miR-508-5p inhibits odontogenic differentiation of hDPCs
Because miR-508-5p has an inhibitory effect on GPNMB expression and our previous study showed that GPNMB could promote the differentiation of hDPCs, we determined whether miR-508-5p can regulate the odontogenic differentiation of hDPCs. hDPCs were transfected with NC, NC-Si, miR-508-5p mimics, or miR-508-5p siRNA. After the induction for 7 days, the expression of odontogenesis-related genes was assessed. The results showed that miR-508-5p overexpression significantly downregulated odontogenic differentiation, which was indicated by lower expression of the odontogenic marker genes, such as ALP, DMP-1, DSPP, and OCN (Fig. 4a–c), and decreased ALP activity (Fig. 4d) compared with cells transfected with NC group. Similarly, the reduced matrix mineralization visualized by Alizarin Red S staining was also observed after 14 days of induction (Fig. 4e). By contrast, odontogenic marker gene expression, ALP activity, and matrix mineralization were enhanced in miR-508-5p-inhibitor-treated hDPCs compared to NC-treated cells (Fig. 4a–e). These data clearly illustrate that miR-508-5p is a negative regulator of odontogenic differentiation of hDPCs.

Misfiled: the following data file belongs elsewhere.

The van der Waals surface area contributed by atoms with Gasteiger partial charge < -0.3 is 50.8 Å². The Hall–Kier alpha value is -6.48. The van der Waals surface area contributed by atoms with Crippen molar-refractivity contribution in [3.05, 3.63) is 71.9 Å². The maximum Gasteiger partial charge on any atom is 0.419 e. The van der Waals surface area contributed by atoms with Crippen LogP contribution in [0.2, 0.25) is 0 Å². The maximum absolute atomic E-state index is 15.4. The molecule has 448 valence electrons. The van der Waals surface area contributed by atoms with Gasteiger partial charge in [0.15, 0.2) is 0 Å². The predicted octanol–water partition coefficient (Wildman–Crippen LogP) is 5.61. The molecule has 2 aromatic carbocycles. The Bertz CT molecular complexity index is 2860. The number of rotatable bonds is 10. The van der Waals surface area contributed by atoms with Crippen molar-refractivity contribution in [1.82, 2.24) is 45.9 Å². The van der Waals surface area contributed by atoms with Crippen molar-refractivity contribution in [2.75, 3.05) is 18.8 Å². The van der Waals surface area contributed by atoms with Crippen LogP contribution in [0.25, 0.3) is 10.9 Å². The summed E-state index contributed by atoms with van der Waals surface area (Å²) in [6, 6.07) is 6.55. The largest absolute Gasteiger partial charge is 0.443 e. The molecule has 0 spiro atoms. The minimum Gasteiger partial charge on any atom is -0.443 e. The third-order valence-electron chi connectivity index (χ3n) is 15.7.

miR-508-5p suppresses the odontogenic differentiation of hDPCs by targeting GPNMB
Based on the above results, speculation could be made that miR-508-5p should have some relationship with GPNMB during odontogenic differentiation. To verify the hypothesis, hDPCs were co-transfected with NC or miR-508-5p mimics along with GPNMB plasmid lacking 3′-UTR or containing wild-type 3′-UTR. The results showed that, after co-transfected with miR-508-5p mimics with GPNMB (lacking 3′-UTR), the expressions of odontogenic marker genes, such as ALP, DMP-1, DSPP, and OCN, were increased significantly (Fig. 5a–c). Similar results were observed for the assessment of ALP activity (Fig. 5d) and Alizarin Red S staining (Fig. 5e). However, co-transfection of miR-508-5p mimics and GPNMB containing the 3′-UTR sequence did not reverse the effects of miR-508-5p mimics (Fig. 5a–e). These results suggest that miR-508-5p inhibits the odontogenic differentiation of hDPCs by downregulating its target GPNMB.